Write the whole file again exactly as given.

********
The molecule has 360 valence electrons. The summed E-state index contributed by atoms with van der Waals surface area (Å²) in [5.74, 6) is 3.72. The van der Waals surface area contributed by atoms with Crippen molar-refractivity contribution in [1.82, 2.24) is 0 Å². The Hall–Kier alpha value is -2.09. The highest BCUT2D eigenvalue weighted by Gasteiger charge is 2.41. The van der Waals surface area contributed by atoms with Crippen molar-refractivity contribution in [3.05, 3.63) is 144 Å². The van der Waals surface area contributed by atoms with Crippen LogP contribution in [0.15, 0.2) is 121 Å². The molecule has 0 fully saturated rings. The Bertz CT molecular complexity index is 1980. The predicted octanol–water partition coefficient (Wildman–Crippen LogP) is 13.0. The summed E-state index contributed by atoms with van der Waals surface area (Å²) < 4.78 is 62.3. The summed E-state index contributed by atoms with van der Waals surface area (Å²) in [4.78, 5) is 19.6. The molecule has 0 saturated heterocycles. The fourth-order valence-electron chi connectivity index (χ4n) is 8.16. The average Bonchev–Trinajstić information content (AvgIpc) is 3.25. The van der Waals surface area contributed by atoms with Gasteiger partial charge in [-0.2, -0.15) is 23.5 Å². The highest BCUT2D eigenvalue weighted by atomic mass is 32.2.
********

The molecule has 360 valence electrons. The summed E-state index contributed by atoms with van der Waals surface area (Å²) in [5.74, 6) is 3.72. The van der Waals surface area contributed by atoms with Crippen molar-refractivity contribution in [1.82, 2.24) is 0 Å². The Hall–Kier alpha value is -2.09. The highest BCUT2D eigenvalue weighted by Gasteiger charge is 2.41. The van der Waals surface area contributed by atoms with Crippen molar-refractivity contribution in [3.05, 3.63) is 144 Å². The van der Waals surface area contributed by atoms with Crippen LogP contribution in [0.15, 0.2) is 121 Å². The molecule has 0 fully saturated rings. The Bertz CT molecular complexity index is 1980. The predicted octanol–water partition coefficient (Wildman–Crippen LogP) is 13.0. The summed E-state index contributed by atoms with van der Waals surface area (Å²) < 4.78 is 62.3. The summed E-state index contributed by atoms with van der Waals surface area (Å²) in [4.78, 5) is 19.6. The molecule has 0 saturated heterocycles. The fourth-order valence-electron chi connectivity index (χ4n) is 8.16. The average Bonchev–Trinajstić information content (AvgIpc) is 3.25. The van der Waals surface area contributed by atoms with Gasteiger partial charge in [-0.2, -0.15) is 23.5 Å². The highest BCUT2D eigenvalue weighted by atomic mass is 32.2.